To operate at night without artificial lighting meant you needed to know the terrain well, and in most cases armies on the move did not always get to choose the location of battle, and even if they could they did not have the time to map out the area.
Today however, technology allows for unrestricted night operations. Terrain can be lit up without giving away the location of those conducting the operations in the dark. Soldiers, law enforcement and others can now see at night, because of technology.
This means that targets can be engaged at night as well. There are of course limitations and usually Mother Nature has a hand in the limitations. Rain, snow, cloud cover, sand storms, and other acts of nature play a role in the effectiveness of the technology.
Okay So What Has All of This Have to Do With You
The grid goes down and Martial Law or even nighttime curfews are enacted, but its dark and no one can see you right. Well, you can be seen if someone is looking with the right equipment. Drones and manned aircraft can detect heat signatures inside of structures from hundreds of feet in the air. If you are huddled up inside a structure, you may only think you are hidden in the dark. The right technology can determine what room you are in and on what floor.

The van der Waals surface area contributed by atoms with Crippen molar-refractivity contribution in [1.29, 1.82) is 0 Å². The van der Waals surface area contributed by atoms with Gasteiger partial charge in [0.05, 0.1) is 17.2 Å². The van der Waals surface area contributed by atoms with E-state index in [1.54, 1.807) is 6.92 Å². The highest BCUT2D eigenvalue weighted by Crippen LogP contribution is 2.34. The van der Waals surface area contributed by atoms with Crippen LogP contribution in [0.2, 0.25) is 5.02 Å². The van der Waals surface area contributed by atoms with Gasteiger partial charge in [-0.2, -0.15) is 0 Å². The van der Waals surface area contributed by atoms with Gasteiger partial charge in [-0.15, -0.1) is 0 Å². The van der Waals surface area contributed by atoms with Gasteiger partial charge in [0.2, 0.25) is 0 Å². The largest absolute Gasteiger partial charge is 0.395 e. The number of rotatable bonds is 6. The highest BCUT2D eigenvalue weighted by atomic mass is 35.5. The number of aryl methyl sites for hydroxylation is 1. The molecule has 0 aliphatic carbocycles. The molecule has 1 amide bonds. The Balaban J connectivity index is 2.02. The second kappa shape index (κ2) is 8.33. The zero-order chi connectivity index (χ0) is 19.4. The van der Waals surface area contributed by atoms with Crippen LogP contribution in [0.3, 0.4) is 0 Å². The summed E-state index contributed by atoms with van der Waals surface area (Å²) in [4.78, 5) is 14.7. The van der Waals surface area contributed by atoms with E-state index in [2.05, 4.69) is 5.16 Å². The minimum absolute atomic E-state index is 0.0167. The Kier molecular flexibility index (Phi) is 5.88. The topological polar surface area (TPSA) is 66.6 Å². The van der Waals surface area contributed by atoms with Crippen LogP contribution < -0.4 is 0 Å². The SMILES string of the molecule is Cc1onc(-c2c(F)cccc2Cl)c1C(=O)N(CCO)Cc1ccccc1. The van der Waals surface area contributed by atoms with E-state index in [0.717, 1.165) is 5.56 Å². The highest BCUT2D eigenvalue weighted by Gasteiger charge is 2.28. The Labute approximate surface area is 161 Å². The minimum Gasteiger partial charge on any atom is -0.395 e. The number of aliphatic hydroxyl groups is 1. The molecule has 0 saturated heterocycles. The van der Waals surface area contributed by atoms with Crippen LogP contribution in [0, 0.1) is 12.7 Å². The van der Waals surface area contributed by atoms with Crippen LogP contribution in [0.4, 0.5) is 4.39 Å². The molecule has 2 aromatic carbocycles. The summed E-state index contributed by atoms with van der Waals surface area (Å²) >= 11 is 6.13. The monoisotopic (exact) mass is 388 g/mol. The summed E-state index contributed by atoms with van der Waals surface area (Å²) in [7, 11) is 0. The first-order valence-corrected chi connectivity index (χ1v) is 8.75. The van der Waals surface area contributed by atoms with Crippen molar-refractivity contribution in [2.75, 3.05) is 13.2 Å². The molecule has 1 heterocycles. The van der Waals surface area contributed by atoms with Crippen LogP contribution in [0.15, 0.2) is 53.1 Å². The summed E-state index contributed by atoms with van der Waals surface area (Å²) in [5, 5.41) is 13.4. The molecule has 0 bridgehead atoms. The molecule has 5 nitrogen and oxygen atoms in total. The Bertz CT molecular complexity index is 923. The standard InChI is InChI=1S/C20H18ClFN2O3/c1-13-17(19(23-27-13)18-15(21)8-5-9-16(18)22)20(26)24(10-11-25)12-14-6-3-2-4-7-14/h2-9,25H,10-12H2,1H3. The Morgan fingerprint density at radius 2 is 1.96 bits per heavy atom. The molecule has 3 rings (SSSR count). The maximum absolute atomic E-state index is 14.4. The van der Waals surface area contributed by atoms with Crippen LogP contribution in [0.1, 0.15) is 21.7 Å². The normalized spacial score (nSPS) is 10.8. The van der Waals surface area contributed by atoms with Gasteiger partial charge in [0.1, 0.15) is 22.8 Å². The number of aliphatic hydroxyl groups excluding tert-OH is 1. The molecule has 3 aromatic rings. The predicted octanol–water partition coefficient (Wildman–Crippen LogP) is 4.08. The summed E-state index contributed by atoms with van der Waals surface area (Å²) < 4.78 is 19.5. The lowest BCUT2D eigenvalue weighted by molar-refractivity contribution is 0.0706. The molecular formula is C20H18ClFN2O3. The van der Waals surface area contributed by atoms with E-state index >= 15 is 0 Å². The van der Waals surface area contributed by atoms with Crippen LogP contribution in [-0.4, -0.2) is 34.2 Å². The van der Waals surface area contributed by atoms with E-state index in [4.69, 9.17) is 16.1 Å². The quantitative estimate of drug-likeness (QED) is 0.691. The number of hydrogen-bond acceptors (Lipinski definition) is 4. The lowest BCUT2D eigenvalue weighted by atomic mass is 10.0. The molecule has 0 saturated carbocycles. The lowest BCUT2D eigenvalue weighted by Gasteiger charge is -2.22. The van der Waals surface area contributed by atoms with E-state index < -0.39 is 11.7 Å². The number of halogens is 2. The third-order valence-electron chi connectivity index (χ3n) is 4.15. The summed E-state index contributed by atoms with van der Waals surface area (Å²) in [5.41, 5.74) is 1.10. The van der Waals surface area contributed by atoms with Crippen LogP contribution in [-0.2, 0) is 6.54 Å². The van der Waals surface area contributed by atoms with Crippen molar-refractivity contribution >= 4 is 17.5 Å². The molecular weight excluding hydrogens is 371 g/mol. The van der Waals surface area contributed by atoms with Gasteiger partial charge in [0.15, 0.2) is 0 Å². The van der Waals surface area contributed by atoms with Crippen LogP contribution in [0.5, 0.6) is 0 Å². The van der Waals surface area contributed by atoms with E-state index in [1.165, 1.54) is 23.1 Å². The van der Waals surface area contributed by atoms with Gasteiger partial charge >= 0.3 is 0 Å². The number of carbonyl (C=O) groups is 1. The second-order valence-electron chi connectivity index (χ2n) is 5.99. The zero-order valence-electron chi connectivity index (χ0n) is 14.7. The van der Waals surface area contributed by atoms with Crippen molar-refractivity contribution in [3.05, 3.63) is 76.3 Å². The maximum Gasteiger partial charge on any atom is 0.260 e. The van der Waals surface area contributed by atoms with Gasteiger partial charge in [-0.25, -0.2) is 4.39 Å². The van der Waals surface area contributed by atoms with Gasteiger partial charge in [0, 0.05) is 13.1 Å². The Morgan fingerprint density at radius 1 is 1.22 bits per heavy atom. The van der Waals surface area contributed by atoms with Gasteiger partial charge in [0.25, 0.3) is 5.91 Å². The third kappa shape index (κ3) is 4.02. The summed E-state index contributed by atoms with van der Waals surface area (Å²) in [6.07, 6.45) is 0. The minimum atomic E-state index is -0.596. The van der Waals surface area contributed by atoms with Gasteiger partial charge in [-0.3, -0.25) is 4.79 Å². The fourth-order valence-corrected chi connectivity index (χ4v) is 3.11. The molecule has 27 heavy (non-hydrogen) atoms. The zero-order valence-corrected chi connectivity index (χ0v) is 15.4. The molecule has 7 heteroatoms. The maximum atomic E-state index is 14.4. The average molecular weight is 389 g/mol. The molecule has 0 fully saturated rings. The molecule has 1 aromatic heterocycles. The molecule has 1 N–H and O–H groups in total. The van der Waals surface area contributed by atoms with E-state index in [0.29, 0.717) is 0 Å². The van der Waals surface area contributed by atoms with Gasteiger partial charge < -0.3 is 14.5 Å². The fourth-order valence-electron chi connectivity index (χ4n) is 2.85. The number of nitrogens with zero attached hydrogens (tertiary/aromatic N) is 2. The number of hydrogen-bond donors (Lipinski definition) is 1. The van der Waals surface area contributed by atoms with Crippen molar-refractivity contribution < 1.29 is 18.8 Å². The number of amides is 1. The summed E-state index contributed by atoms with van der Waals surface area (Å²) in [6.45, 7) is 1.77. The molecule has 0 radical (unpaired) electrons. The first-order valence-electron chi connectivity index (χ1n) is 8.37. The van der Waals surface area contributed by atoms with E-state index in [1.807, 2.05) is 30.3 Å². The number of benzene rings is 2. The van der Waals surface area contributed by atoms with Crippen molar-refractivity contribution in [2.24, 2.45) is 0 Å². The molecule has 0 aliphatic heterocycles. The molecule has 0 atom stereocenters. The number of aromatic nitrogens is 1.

If you slip outside to do some Intel gathering you can be tracked, and all of your movements recorded. The darkness is no longer cover if technology is used against you.
Things You Can Do
There are no absolutes when it comes employing counter measures against thermal cameras. It is difficult, if not impossible to defeat the technology with what you would have available. There are some that claim there are cloaking devices available or will soon be available. There may be such devices, but do you have one, can you get one, and more importantly how confident are you that it would work if you did have one?
You Can Make Detection More Difficult By Confusing the Operator
You are not trying to confuse the cameras, but instead are trying to confuse the humans analyzing the data. Cloaking devices if they do work would likely leave a black hole against the background however. Whatever cloaks you will cloak the background, as well, and this stands out. To a trained operator this indicates that something is there. They may not be able to tell if it is human or not, but only humans would or could cloak themselves or equipment, so there you have it. A red flag like a black hole may warrant closer inspection. Someone may be sent in to get eyes on the object.